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There's more than one way to experience desire

by Step Tranovich on September 14, 2022

Hellooooo friends!

Step here, feeling inspired by the stories you've shared with us… and also somewhat awed by the multiplicity of experiences that exist.

The version of sex we see in popular media can be so limited.

It's nice when we can remind ourselves that there is no "normal," and that however we experience our sexuality is valid.

One of the biggest misperceptions around sex has to do with how we experience desire. There's this misguided belief that desire for others should pop up out of the blue because, well, that's how relationships — monogamous or otherwise — work.

Or we assume that folks are always up for a self-pleasure session because, well, why wouldn’t we be?

But that's only one type of desire, known as spontaneous desire.

And not everyone feels it.

Instead, plenty of us experience responsive desire, which means we only feel a sense of wanting after being stimulated.

Some of us experience one type of desire all the time. Others of us ping-pong back and forth between the two. And for all of us, the amount of desire we feel can fluctuate.

Basically, whether we're asexual, greysexual, pansexual, or something else entirely, we all experience desire differently.

But what does this mean for our sex lives?

Here are some tips for navigating desire.

Tip #1. Instead of assuming that you're Doing It Wrong, think about how desire has come up for you in the past. However you experience desire, know that it's not right or wrong. It just is.

Tip #2. Think about the contexts in which you experience desire. What things make you want to engage in sexual activities, solo or otherwise, and which leads you to slam on the brakes? What can you do with that information? Take some time to reflect on this, perhaps through journaling. Understanding yourself will only lead to a better time.

Tip #3. If you’re partnered up, communicate with your partners about what gives you desire. We've talked about communication in a past email, but it's key here, as folks with higher levels of desire can feel rejected by their partners, and folks with lower levels of desire can feel guilt and resentment. But how we experience desire is not a reflection of how we feel about our partners. And they need to know that.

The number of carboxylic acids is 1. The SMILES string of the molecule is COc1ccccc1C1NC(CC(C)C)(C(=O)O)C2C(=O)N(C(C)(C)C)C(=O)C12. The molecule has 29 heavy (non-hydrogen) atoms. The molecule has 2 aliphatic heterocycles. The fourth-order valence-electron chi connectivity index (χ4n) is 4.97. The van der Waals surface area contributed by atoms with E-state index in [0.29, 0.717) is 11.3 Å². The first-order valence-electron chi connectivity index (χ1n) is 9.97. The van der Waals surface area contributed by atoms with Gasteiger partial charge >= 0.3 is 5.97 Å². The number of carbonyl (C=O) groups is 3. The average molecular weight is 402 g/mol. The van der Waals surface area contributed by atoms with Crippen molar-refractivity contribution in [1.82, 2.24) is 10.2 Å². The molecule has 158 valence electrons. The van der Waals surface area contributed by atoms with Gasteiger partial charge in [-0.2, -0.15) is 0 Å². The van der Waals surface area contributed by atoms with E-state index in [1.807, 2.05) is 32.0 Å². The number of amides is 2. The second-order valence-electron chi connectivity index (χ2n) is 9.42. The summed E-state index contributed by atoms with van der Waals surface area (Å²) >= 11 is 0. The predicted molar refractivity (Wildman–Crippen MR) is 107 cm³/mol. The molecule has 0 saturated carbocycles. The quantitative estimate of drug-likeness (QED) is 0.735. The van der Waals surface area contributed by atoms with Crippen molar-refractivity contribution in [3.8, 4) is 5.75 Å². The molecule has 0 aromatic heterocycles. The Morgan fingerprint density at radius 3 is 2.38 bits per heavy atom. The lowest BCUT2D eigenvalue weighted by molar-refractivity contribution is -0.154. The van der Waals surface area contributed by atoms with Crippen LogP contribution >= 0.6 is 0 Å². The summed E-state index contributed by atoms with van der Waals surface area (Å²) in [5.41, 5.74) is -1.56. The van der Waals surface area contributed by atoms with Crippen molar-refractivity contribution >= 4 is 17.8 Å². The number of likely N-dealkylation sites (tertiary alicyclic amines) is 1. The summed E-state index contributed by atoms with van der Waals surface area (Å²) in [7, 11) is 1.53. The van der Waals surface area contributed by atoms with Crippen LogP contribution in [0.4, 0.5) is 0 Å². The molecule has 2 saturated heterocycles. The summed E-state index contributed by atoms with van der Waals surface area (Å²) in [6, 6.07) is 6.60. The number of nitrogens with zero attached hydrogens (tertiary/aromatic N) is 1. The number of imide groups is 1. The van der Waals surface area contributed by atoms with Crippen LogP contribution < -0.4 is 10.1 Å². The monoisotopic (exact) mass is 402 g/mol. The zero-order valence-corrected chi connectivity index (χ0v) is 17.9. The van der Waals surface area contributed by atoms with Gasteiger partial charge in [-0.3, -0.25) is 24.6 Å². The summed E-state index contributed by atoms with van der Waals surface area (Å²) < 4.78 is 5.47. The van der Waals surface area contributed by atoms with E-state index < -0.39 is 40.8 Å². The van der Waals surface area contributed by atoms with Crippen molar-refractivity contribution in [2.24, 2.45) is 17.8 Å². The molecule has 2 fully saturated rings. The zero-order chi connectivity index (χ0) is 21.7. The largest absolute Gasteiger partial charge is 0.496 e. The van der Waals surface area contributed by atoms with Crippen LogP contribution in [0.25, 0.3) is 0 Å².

Tip #4. Work together to find a middle ground or, if you’re flying solo, think about what’s holding you back from connecting to your more sensual self. This can mean eliminating some of the things that make you avoid intimacy or increasing your access to those things that make you feel extra sexy. It can mean redefining what sex means to you, asking yourself, "What would be nice right now?"

Tip #5. Know that your experience and levels of desire are always changing. If you know that — and are prepared to roll with it — you're golden.

BONUS TIP FOR THOSE WITH RESPONSIVE DESIRE: Take time to indulge in self-pleasure, either with or without toys.
🐙 Though our toys can certainly hit the spot 🐙

You can play alone. You can try mutual masturbation.

Either way, giving yourself time to feel good in your own body may lead to you wanting more…

…though if self-pleasure is as much as you're in the mood for, we'd consider that a win, too. 😉

Good luck out there, folks. And if you have any other sex ed questions, 📧 let us know!

~Step

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